If there has been almost a three-fold increase in the Lake Victoria (Kenya) landings over the decade, then our estimates of the maximum yield should triple that of the 1970s. Wetherall's estimates of the annual landings from the Kenya waters in 1972 was about 25 000 t (the range was 20 000–30 000 t). Butcher and Colaris (1975) estimated the maximum yield to be 25 000 t. A three-fold increase in catches over the last decade would bring the present annual landings to about 77 000 t in 1983 which is possibly close or above the maximum sustainable yield.

The percentage species composition of the landings have changed dramatically over the decade. Two fish species have shown a tremendous increase in their percentage contribution to the total catches over the years: Lates niloticus (from 0.1% in 1972 to 63.6% in 1981) and Rastrineobola argentea (from a negligible amount in 1972 to 20.7% in 1981) (Mainga, 1982). Haplochromis species formerly the single most dominant contributor of all the catches combined, has shown one of the sharpest declines (from 20% in 1972 to peak 48.6% in 1978 to a mere 2.7% in 1981). Over the same period the majority of all other species, especially the potamodromous ones, have exhibited varying degrees of decline in the fishermen catches. The present results predict a similar trend for these species.

The distribution of gear type have also changed considerably over the years. This has been confirmed by the report by Muller, Benda and Powell (1982). The present results compared to similar data collected in 1974 (Rinne, 1975), indicates that there has been a three-fold increase in the use of gillnets, a four-fold increase in the use of traps, a slight increase in the use of longlines (hooks); a 2.7 times decrease in the use of beach seines, and a two-fold decrease in the use of mosquito seines. The changes in gear type is an indication that the fishing strategy employed by the fishermen also change according to the available fish species (Henderson and Welcomme, 1974; Marten, 1979).

In an exploited fishery, such as the Nyanza Gulf of Lake Victoria there is usually a close relationship between gear distribution and species abundance. The relationship is in direct proportion: the more abundant the species, the more predominant is the fishing gear used in catching it. This means that the closer the ratio of the fish abundance (e.g., as represented by percentage contribution) to fishing gear dominance (also represented by percentage point dominance - see under Results) approaches 1:1, the more normal the exploitation rate. This means enough effort is being expended to catch an equivalent amount of fish, and hence for short-term purposes, the relationship should be seen as a healthy one. However, when there is an adverse imbalance in this ratio, an unusual relationship develops that needs to be rectified, for this situation indicates either underexploitation (ratio in favour of fish abundance) or overexploitation (ratio in favour of gear dominance). If this hypothesis is correct, then we can use data in Tables 1 and 2 to recommend the control of certain fishing gear, according to the abundance of their target species shown in Table 2. Similar conclusions were reached by the use of curvilinear regression analysis (Marten, 1979).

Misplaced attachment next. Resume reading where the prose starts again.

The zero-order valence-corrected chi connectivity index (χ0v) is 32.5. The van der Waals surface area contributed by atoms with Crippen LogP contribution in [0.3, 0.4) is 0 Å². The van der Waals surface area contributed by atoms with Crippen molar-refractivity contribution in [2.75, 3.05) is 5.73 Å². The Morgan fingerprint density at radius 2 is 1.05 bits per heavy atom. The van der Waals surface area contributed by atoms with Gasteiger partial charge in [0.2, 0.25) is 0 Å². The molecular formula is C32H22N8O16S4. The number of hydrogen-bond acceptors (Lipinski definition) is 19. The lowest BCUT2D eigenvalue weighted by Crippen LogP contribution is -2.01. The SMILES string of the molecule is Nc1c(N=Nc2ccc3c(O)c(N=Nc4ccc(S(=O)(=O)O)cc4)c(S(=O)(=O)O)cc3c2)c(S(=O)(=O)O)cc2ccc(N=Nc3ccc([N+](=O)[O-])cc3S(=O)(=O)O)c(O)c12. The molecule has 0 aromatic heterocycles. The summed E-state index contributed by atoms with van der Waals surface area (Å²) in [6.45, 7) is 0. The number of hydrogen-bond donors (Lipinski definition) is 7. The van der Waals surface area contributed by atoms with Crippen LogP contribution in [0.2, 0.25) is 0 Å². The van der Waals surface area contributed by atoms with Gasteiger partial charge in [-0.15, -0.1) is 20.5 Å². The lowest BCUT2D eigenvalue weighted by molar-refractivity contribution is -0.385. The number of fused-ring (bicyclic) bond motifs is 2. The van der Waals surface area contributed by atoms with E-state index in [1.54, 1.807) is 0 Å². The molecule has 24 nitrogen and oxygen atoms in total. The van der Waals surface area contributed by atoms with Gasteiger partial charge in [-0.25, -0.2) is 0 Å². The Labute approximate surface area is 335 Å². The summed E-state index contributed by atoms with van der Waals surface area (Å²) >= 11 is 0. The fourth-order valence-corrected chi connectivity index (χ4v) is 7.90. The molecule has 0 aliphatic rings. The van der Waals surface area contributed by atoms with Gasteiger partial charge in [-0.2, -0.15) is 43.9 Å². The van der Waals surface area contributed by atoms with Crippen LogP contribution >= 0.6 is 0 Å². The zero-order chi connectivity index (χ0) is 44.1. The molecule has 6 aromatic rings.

The dramatic decline in the catches of the potamodromous and other small sized species over the last two decades has been well documented (Whitehead, 1959; Cadwalladr, 1965; Lowe-McConnell, 1977), and as the present results suggest, the part that the above detrimental gears have played in bringing about this situation has been tremendous. This paper therefore proposes a total ban to be imposed by the authorities on the use of all the beach seines and the small-sized gillnets (3/4" – 5" mesh sizes), and to recommend a 0.6-fold increase in the use of medium (6" – 10" mesh sizes) to large size (11" – 14" mesh sizes) gillnets and longlines. Similarly this paper recommends a three-fold increase in the number of mosquito seines to be operative in the Lake. Apart from the last recommendation, all the others have been emphasized before (Wanjala and Marten, 1975; Marten, 1979).